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TO THE RIGHT HONORABLE
Non injussa cano: te nostræ, Vare, myricæ,
Virg. Ecl. vi. 9.
The close of the poem is said to have given peculiar offence to Addison, as both a poet and a politician. The offence may fairly be conceived to have lain in Pope's open espousal of a cause fatal to Addison's party, and his advocacy of a negociation which tarnished all the laurels of the noblest war of England.
TO THE RIGHT HONORABLE
GEORGE LORD LANSDOWNE.
THY forest, Windsor! and thy green retreats,
5 Granville commands. Lord Lansdowne was an author of more variety than skill, and more diligence than success: tragedy and romance, description and criticism, served only to exercise his pen and the prudence of his friends: poetry was his mistress, but she never returned his flame; and the poet had no resource but to take refuge in the politician. There mediocrity of parts was less felt, and diligence more. From a private station he gradually advanced through successive offices, until, in 1710, he attained the peerage: but even then he was to feel the uncertainty of fortune. He was charged with disaffection to the Brunswick line, and in the next year was committed to the Tower; there succeeding a still more memorable example of the chances of public life; for his apartment was the one in which sir Robert Walpole had been confined. Horace Walpole, with his usual wit, observes of lord Lansdowne's authorship, that it was lucky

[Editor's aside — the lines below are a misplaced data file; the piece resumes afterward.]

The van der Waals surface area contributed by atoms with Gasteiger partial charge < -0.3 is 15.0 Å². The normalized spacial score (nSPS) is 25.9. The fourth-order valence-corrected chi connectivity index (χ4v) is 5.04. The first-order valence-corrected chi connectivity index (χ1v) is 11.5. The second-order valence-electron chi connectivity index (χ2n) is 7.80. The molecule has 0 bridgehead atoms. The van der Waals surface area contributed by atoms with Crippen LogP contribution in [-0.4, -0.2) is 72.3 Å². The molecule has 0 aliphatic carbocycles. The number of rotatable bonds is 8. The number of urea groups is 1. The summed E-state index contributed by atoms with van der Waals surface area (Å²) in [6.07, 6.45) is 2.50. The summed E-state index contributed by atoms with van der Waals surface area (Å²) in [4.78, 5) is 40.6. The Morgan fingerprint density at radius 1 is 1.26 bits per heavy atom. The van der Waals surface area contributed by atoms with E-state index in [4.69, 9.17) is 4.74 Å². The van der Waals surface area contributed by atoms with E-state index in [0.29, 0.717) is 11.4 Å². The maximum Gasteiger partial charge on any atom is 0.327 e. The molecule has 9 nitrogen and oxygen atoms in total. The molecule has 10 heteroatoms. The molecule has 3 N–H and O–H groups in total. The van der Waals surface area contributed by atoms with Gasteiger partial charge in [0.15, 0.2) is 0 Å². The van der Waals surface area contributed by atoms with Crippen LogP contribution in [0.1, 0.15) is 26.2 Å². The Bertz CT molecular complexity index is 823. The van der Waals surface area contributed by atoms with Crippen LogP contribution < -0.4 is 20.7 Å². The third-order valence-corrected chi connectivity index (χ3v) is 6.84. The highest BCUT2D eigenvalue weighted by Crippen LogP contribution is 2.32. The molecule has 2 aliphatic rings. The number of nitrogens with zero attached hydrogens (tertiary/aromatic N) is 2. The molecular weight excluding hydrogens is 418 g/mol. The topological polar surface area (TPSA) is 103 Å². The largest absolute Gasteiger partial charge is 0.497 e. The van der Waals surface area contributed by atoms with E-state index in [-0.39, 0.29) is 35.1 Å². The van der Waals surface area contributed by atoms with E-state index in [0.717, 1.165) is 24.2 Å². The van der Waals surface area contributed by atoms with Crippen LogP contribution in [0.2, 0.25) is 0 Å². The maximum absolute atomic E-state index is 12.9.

The fields are ravish'd from the industrious swains,
65 The fields are ravish'd. Pope tells us that this was 'translated from the
Templa adimit Divis, fora civibus, arva colonis, of an old monkish writer, I forget who.' Warton gives the contrasted line from Camden, speaking of Edgar :
Templa Deo, templis monachos, monachis dedit agros. 80 Himself denied a grave! It is difficult to discover to what incident the poet alludes here. Warton conceives it a reference to the story in St. Foix, that when the body of William the Conqueror was about to be interred, a bystander cried out against suffering him to be laid in that peculiar piece of ground; asserting that William, when duke, had seized the spot from his father without an equivalent; and that prince Henry agreed to pay the claimant, who was only a farrier, a hundred crowns for the land: but this could scarcely be called the denial of a grave.
The modern scepticism which meets all the facts of history only with an intention to dispute them, doubts the ravages of William and his son in Hampshire. It is true, that it is not easy, in the absence of minute records, to prove the specific
Stretch'd on the lawn his second hope survey,
O'er sandy wilds were yellow harvests spread;
And purer spirits swell the sprightly flood,
waste committed by those tyrants; but the returns of the population, property, and tillage, of those districts before and after the reigns of the Conqueror and his son, amply show that a devastation must have been exercised there of the most sweeping kind.
81 Second hope. William, second son of William the Conqueror.
83 The spot on which the king was slain is still pointed out in the New Forest: even the oak, against which sir Walter Tyrrel's arrow glanced, survived within memory. The moment sir Walter Tyrrel had shot him, he instantly hastened to the sea-shore, without speaking of the accident, and embarked for France, and thence hurried to Jerusalem to do penance for his involuntary crime. The body of Rufus was found in the forest by a countryman, whose family are said to be still living near the spot; and was buried, without any pomp, before the altar of Winchester cathedral, where the monument remains.